What’s up Dock?

curly dock with flower stalk

Now that winter is here, most of us don’t have to mow our lawns. Our flower gardens have probably fizzled out too, but we still have weeds. Curly dock (Rumex crispus) is one of those ugly coarse textured plants that will plague us for the next several months. Crispus is Latin for curly. I bet you figured that out.

Dock is what we call a biennial, meaning it completes its lifecycle in two years. Large elongated leaves grow in a circular pattern. Individual leaves can be two feet long. The lengthy taproot makes this invader hard to pull too. Yellow color of the root flesh is responsible for its often being called yellow dock.

In late spring this rhubarb relative will send out a flower stalk two or three feet tall. It’s edible but a little bitter. Leaves are too astringent to eat at this point too. Tannin content is too high.

When seeds mature they can be ground into flour and used like buckwheat, not surprising since they are in the same family. Seeds also can be roasted and used as a coffee substitute, explaining another common name, coffee-weed. Triangular-shaped winged seeds are dark brown. Each plant can produce 40,000 of them.

People eat leaves raw but they taste better cooked. I don’t like them quite as much as some other common greens like chickweed or lambsquarter, but they are phenomenally high in iron, namely organic iron compounds. Common inorganic iron compounds tend to bind and constipate but the laxative properties of curly dock mean an abundance of iron without constipation. Vitamins A and C are also plentiful. Like all greens curly dock is rich in fiber.

Young leaves are tender but somewhat sour. Oxalic acid among other things causes this, and rinsing the leaves removes some tartness. Foods high in oxalate may contribute to calcium oxalate kidney stone formation. Large doses of oxalates also increase inflammation, pain, and irritate tissues and mucous membranes.

Since dock is not a major human food source, overconsumption poses no problem. Nausea and diarrhea are possible if we eat too much, but we can get those symptoms from many foods.

Livestock frequently struggle with it though, as dock can be abundant in pastures. At certain times of the year it can comprise much of their diet. Sheep, in particular are very sensitive to oxalate poisoning and large quantities can be fatal. Consequently, livestock farmers try to eliminate it from grazing areas.

Curly Dock is difficult to control using cultural weed control methods. It withstands mowing and large variances in soil moisture. Even if roots are pulled, seeds still can live for more than 50 years. The most effective weed-killers are systemic ones that kill the whole plant. Several selective chemicals for broadleaf weeds will suffice. Pre-emergent herbicides prevent germination.

Historically, dock has been used to treat skin irritations, infections, hemorrhoids, anemia and menstrual problems. Improved liver function is also documented. Many commercial herbal extracts are available and formulated from both leaves and roots. Before trying anything consult your doc.

curly dock foliage

Ted Manzer teaches agriculture at Northeastern High School.

About tedmanzer

I grew up in Old Town Maine and got a B.S. at the University of Maine in Plant Sciences/ minor in Botany. From there I moved to West Virginia and earned a M.S. in Agronomy at WVU. I also met my wife there. She grew up in rural WV as the daughter of tenant farmers who raised cattle and hogs. Their lifestyle at times was one of subsistence and I learned a lot from them. I've always been a foraging buff, but combining my formal botanical knowledge with their practical 'Foxfire-type' background opened up my eyes a little more. I recently retired from teaching high school agriculture after 25 years teaching with my wife. Until recently I wrote a weekly nature/foraging column for the local paper (dailyadvance.com). I also have written several Christian nature/adventure novels that can be purchased on Amazon in Kindle format. One is a five book family saga I call the 'Forgotten Virtues' series. In the first book, Never Alone (presently out of print), a young boy comes of age after his father dies in a plane crash, and he has to make it alone. The second book, Strange Courage, takes Carl from his High School graduation to his recovery from a nasty divorce. The third book, Second Chances, takes Carl from his ex-wife's death and the custody of his son to his heroic death at age 59. The fourth book, Promises Kept, depicts how his grandchildren react and adjust to his death (this one is not yet published). In the final book, Grandfather's Way, his youngest and most timid granddaughter emerges from the shadow of her overachieving family and accomplishes more in four months than most do in a lifetime. I use many foraging references with a lot of the plants I profile in these articles in those books. I also wrote a romance novel titled Virginia. It is available on Amazon and is a different type of romance from a man's perspective.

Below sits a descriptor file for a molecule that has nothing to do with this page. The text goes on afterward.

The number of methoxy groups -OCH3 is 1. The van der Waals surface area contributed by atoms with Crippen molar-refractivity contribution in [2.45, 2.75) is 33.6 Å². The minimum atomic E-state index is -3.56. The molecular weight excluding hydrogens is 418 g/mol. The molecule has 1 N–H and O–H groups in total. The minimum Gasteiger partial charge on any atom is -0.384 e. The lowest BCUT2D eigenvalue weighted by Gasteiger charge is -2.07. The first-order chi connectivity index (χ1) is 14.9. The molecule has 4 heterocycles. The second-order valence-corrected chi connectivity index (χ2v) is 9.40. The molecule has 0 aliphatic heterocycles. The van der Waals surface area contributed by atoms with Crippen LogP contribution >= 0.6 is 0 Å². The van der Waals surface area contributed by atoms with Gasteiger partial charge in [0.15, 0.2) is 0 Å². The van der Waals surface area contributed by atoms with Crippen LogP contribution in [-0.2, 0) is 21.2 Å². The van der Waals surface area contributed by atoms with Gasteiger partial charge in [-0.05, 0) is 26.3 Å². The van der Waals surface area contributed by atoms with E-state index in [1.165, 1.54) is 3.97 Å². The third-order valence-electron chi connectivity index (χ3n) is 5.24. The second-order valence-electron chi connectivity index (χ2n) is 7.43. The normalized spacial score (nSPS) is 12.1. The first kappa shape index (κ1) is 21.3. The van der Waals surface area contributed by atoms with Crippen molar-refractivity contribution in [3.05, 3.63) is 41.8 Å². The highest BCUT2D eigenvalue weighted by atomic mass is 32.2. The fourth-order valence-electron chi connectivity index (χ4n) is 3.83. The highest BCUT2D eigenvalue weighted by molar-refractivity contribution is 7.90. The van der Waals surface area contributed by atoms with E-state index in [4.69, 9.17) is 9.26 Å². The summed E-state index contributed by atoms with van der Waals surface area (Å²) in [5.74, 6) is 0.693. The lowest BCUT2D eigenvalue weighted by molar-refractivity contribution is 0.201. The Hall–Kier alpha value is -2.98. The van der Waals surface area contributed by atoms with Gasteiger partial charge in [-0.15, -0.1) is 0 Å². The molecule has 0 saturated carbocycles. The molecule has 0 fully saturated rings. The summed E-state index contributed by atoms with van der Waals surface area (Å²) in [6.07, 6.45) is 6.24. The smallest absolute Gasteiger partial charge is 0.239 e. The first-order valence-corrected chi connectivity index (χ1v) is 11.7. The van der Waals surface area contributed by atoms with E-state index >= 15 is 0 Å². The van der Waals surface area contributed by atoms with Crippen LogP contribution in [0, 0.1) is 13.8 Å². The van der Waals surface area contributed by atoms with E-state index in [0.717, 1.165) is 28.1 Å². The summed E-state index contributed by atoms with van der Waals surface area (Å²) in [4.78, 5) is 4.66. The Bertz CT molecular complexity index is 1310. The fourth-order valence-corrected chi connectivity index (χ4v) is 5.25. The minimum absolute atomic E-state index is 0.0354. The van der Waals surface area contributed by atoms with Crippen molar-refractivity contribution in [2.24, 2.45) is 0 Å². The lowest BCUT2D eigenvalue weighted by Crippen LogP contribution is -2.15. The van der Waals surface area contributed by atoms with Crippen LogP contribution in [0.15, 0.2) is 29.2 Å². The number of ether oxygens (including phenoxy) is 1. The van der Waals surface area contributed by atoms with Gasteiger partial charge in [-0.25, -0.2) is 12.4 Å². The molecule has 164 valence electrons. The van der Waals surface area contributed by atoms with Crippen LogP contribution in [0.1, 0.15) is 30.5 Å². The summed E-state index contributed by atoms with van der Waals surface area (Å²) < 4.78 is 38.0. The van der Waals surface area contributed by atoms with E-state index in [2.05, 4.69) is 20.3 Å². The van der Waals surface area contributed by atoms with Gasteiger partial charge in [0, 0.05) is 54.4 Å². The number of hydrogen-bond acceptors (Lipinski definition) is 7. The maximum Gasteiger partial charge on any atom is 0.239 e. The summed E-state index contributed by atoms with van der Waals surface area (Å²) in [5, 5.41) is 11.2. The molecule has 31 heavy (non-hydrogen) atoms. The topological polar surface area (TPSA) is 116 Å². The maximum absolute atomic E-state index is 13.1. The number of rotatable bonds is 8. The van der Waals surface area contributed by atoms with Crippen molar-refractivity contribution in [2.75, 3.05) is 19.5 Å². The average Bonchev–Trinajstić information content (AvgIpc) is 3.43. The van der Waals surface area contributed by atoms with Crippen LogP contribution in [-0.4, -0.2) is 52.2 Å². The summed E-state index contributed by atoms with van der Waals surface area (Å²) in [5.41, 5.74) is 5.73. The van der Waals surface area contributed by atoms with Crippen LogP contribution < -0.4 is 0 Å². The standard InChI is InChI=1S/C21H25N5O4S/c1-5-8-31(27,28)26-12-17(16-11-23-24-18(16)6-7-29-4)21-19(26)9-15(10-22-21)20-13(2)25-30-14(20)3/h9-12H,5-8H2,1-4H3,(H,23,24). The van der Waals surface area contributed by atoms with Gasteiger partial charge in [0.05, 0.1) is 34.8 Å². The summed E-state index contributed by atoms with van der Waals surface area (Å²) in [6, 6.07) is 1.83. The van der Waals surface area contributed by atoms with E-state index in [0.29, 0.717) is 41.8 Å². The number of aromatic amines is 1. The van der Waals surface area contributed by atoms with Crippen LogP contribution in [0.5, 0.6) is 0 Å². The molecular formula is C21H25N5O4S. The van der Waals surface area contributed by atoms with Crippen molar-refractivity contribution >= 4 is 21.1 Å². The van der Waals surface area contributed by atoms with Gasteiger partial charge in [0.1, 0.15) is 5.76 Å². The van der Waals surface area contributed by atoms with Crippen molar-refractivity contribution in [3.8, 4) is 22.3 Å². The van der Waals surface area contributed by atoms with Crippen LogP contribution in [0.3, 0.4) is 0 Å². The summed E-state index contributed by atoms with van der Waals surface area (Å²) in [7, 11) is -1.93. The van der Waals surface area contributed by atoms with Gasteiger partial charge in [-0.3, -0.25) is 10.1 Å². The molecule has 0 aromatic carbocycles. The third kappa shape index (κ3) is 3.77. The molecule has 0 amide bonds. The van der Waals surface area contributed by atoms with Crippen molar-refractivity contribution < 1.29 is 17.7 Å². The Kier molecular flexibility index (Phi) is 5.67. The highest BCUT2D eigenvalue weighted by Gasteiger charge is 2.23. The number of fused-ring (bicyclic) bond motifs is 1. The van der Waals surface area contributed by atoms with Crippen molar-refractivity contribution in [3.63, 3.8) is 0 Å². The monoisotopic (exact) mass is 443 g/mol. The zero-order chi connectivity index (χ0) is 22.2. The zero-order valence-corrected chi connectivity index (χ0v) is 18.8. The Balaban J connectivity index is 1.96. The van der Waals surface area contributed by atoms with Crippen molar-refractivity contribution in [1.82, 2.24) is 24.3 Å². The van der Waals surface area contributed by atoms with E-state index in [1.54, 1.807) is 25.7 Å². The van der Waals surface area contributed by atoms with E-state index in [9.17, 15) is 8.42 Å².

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3 Responses to What’s up Dock?

  1. sbright16 says:

    We have these in our yards all the time i didn’t think or know it was just in the winter.

  2. It’s kind of wierd how the seeds can be used as a coffee substitue and how they only grow in the

  3. Well if can stand the cold in the winter you can get some curly dock and make some coffee

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